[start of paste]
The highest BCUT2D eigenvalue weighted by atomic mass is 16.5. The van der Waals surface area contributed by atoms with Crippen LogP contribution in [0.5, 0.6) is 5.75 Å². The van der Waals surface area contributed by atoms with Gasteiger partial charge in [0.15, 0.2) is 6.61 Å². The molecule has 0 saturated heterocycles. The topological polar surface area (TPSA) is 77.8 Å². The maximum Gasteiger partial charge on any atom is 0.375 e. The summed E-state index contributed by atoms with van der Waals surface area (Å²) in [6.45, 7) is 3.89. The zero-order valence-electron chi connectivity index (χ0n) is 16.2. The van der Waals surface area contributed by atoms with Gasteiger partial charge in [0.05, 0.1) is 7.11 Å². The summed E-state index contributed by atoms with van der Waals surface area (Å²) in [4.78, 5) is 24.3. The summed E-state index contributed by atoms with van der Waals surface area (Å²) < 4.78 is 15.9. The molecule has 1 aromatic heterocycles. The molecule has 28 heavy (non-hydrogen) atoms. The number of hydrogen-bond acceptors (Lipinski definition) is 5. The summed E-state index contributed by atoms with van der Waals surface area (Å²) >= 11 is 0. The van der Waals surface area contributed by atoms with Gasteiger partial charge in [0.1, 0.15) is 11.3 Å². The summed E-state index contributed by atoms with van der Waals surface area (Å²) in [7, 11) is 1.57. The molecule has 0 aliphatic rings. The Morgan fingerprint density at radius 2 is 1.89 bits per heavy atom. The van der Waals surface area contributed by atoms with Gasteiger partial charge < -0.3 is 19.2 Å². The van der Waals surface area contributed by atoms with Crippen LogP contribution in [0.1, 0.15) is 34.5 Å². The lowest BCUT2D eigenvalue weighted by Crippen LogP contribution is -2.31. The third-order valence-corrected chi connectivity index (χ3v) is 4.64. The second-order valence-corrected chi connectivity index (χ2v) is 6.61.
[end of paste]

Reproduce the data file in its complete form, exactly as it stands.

The highest BCUT2D eigenvalue weighted by atomic mass is 16.5. The van der Waals surface area contributed by atoms with Crippen LogP contribution in [0.5, 0.6) is 5.75 Å². The van der Waals surface area contributed by atoms with Gasteiger partial charge in [0.15, 0.2) is 6.61 Å². The molecule has 0 saturated heterocycles. The topological polar surface area (TPSA) is 77.8 Å². The maximum Gasteiger partial charge on any atom is 0.375 e. The summed E-state index contributed by atoms with van der Waals surface area (Å²) in [6.45, 7) is 3.89. The zero-order valence-electron chi connectivity index (χ0n) is 16.2. The van der Waals surface area contributed by atoms with Gasteiger partial charge in [0.05, 0.1) is 7.11 Å². The summed E-state index contributed by atoms with van der Waals surface area (Å²) in [4.78, 5) is 24.3. The summed E-state index contributed by atoms with van der Waals surface area (Å²) < 4.78 is 15.9. The molecule has 1 aromatic heterocycles. The molecule has 28 heavy (non-hydrogen) atoms. The number of hydrogen-bond acceptors (Lipinski definition) is 5. The summed E-state index contributed by atoms with van der Waals surface area (Å²) >= 11 is 0. The van der Waals surface area contributed by atoms with Gasteiger partial charge in [0.1, 0.15) is 11.3 Å². The summed E-state index contributed by atoms with van der Waals surface area (Å²) in [7, 11) is 1.57. The molecule has 0 aliphatic rings. The Morgan fingerprint density at radius 2 is 1.89 bits per heavy atom. The van der Waals surface area contributed by atoms with Gasteiger partial charge < -0.3 is 19.2 Å². The van der Waals surface area contributed by atoms with Crippen LogP contribution in [0.1, 0.15) is 34.5 Å². The lowest BCUT2D eigenvalue weighted by Crippen LogP contribution is -2.31. The third-order valence-corrected chi connectivity index (χ3v) is 4.64. The second-order valence-corrected chi connectivity index (χ2v) is 6.61.